Gordon building aims to survive detractors

Southard: ‘Surely, surely, the town would not allow it to be torn down …
but it would be a tragedy if it were.”

By Kevin Spradlin
PiedmontPostNC.com

SUMMERFIELD — Linda Southard cannot bear the thought of another historical building in Summerfield becoming no more than a series of memories and lasting impressions captured by artists on canvas and tapestry.

That, she said, simply will not do.

By consensus, Mayor Gail Dunham and all five members of the Summerfield Town Council rejected in January a $3.7 million proposal from an architectural services firm out of Chapel Hill to renovate the historic R.C. Gordon Hardware building located on the southeast corner of the intersection of N.C. 150 and Summerfield Road. The two-story brick structure dates back to approximately 1877, when it was known as the Ogburn-Gordon Store and owned by George J. Smith.

Photo by Kevin Spradlin | PiedmontPostNC.com  No matter the future of the Gordon building, former Summerfield resident Etta Reid ensured the structure will have a longer life by awarding it a prominent place on a large throw. A throw can be purchased for $50 from Town Hall during regular business hours.

Photo by Kevin Spradlin | PiedmontPostNC.com
No matter the future of the Gordon building, former Summerfield resident Etta Reid ensured the structure will have a longer life by awarding it a prominent place on a large throw. A throw can be purchased for $50 from Town Hall during regular business hours.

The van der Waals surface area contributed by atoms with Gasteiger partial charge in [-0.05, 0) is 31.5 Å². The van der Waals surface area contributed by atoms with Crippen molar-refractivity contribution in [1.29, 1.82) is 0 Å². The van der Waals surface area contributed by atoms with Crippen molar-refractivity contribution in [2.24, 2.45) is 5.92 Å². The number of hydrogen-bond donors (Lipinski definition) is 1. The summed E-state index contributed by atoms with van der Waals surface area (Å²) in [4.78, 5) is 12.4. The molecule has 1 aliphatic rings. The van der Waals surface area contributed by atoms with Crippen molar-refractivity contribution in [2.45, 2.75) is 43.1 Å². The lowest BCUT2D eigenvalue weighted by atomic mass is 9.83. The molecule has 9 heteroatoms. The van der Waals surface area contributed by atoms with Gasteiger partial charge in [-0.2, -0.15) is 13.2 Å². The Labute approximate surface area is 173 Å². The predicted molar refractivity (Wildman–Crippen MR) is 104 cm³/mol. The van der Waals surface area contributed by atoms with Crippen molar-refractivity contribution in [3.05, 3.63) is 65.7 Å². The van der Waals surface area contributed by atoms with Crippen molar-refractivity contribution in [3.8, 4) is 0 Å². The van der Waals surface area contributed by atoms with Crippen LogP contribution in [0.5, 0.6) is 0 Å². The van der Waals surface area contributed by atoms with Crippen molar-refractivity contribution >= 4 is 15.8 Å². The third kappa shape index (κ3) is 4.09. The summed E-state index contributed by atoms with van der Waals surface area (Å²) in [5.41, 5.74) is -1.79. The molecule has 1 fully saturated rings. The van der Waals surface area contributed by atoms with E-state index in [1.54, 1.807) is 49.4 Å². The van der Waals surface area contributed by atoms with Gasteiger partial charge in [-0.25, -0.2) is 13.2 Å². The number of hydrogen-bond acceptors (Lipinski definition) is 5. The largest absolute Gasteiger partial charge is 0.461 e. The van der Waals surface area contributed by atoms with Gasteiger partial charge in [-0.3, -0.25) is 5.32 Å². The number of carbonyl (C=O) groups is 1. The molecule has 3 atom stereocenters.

The figure includes $750,000 to stabilize the building, and another $850,000 for the building to be able to obtain a certificate of occupancy in order to be open for public use. Town officials have long stated the idea is to turn the Gordon building into a public meeting space. The remaining $2.1 million would have been used for an addition to the building, plus code-required stairs, an elevator, heating, air conditioning, plumbing, electrical and technology upgrades and landscaping.

The building is a key component of the Summerfield Historic District, an area of mostly residential buildings but a few commercial ones, including the Gordon building, as recognized by the North Carolina State Historic Preservation Office.

As abhorrent as the idea of an addition to the building is to Southard, other options – including razing the building or selling it to someone who will tear it down – is even worse.

“I want to see it restored,” said Southard, who was raised in the Willson house only a few doors down Oak Ridge Road and recalls the R.C. Gordon Hardware building as a community gathering place. “I do not really want to see add-ons because it takes away from the historical significance. I did not like the add-on idea. It would change the building completely.”

Dunham has spearheaded an effort to try and steer the conversation towards selling the property. So far, the effort has not taken root. But people like Southard who support preserving and restoring the building are paying attention.

Photo by Kevin Spradlin | PiedmontPostNC.com Linda Southard, chair of the Town of Summerfield’s Historical Committee, ponders whether or not the historic R.C. Gordon Hardware store once included a post office after seeing post office boxes on the second floor during a recent tour.

Photo by Kevin Spradlin | PiedmontPostNC.com
Linda Southard, chair of the Town of Summerfield’s Historical Committee, ponders whether or not the historic R.C. Gordon Hardware store once included a post office after seeing post office boxes on the second floor during a recent tour.

“I’m very knowledgeable about what went on and everything,” Southard said. “Only if (Dunham) will not allow the town to redo these historical buildings, then we need to find somebody that would buy them and do it. But tear down? No. You don’t do that. Surely, surely, the town would not allow it to be torn down … but it would be a tragedy if it were.”

Southard seemed to take particular issue with stance taken by Dunham, a transplant from Illinois.